61 of 62 people found the following review helpful
strong, well-acted "Titanic" drama,
This review is from: The Titanic (DVD)
The 1996 Hallmark miniseries of TITANIC was unfortunate in that it ended up being largely overshadowed by James Cameron's 1997 big-screen blockbuster (by the time the miniseries was aired in the UK and Australia, James Cameron's version had well and truly exploded onto the scene). This was a pity, as the Hallmark version has many things in it's favour.
Catherine Zeta-Jones and Peter Gallagher head a star-studded international cast, and the adaptation succeeds in blending five different stories into the narrative. Perhaps most importantly this version depicts a real-life passenger called Alice Cleaver (played by Felicity Waterman) who attempted to kidnap the baby of her employers when the boat began to sink (leaving the family to search for the child until all the lifeboats had departed, thus sealing their fate).
At the time of this miniseries, Catherine Zeta-Jones was at the cusp of Hollywood superstardom. She looks ravishing as Isabella Paradine, who rekindles an affair with her first beau Wynn Park (Peter Gallagher). Also in this miniseries, we meet in greater detail John Jacob Astor (Scott Hylands) and his pregnant young second wife Madeline (Janne Mortil). The affair of Astor and Madeline was one of the biggest scandals of the period and it's great to have them as prominent characters in this version. The younger romance is provided by thief Jamie (Mike Doyle) and Danish convert Aase (Sonsee Neu-Ahray).
No version of TITANIC would be complete without the ebullient and "unsinkable" Molly Brown (Marilu Henner plays her with enough spirit and spunk to make Debbie Reynolds proud and Kathy Bates pale). And the villain of the piece is thieving steward Simon Doonan (performed with oily relish by Tim Curry). A flavour of classic Hollywood is provided by George C. Scott as the Captain and Eva Marie Saint as the selfish Hazel Foley.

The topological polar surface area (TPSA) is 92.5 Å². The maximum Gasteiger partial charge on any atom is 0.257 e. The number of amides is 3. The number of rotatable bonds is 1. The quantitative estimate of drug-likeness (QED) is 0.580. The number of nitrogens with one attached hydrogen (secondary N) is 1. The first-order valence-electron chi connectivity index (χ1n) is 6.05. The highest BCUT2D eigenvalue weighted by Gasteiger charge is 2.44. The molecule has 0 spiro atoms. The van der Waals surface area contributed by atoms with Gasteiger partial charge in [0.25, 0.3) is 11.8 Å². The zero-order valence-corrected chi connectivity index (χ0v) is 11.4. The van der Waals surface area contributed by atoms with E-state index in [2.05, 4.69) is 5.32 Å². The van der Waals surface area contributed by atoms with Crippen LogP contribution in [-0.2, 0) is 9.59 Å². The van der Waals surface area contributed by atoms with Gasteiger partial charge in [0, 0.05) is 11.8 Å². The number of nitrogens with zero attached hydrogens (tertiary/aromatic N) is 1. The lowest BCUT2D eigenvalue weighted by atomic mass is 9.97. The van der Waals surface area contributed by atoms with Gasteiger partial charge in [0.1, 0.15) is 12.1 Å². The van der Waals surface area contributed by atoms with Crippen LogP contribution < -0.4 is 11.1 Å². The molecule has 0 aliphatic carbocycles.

The romance of Bella (Zeta-Jones) and Wynn (Gallagher) is a captivating and moving one, played with style and elegance, and I consider it far more effective than the romance in the James Cameron spectacle. True, the special effects are lacking in this version but the dramatics and acting more than compensate. A fantastic production and one I revisit often. Originally shown in two parts. With Tamsin Kelsey, Eric Keenleyside, Malcolm Stewart, Roger Rees, Harley Jane Kozak, Kevin Conway, Matt Hill and Barry Pepper.
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Showing 1-3 of 3 posts in this discussion
Initial post: Feb 11, 2008 9:36:53 AM PST
Linda Bulger says:
I haven't seen this, since I wasn't in the U.S. in 1996: saw the film version of TITANIC my first week back in the country so nobody was talking Hallmark. Sounds divine, Byron, I'm going to look it up, thanks!
In reply to an earlier post on Apr 9, 2011 8:45:15 PM PDT
Bradley Headstone says:
I admit this version was more historical than the Kate/Leonardo version.
But I found Mari Lu Henner ANNOYING as Molly Brown. First she laughs that the ship can't sink. Then she gives the people loading her in a life boat a hard time. Then she has the indecency to laugh and joke that survivor Bruce Ismay should be hanging from a tree. (Even though she survied too.)
Roger Reese actually gets more credit for making Mr. Ismay more redeemable and sympathetic.
Kathy Bates made a much kinder and more likable Molly Brown.
In reply to an earlier post on Dec 12, 2013 10:14:57 PM PST
Was this really a Hallmark telefilm? I remember it as playing on CBS, not Hallmark.
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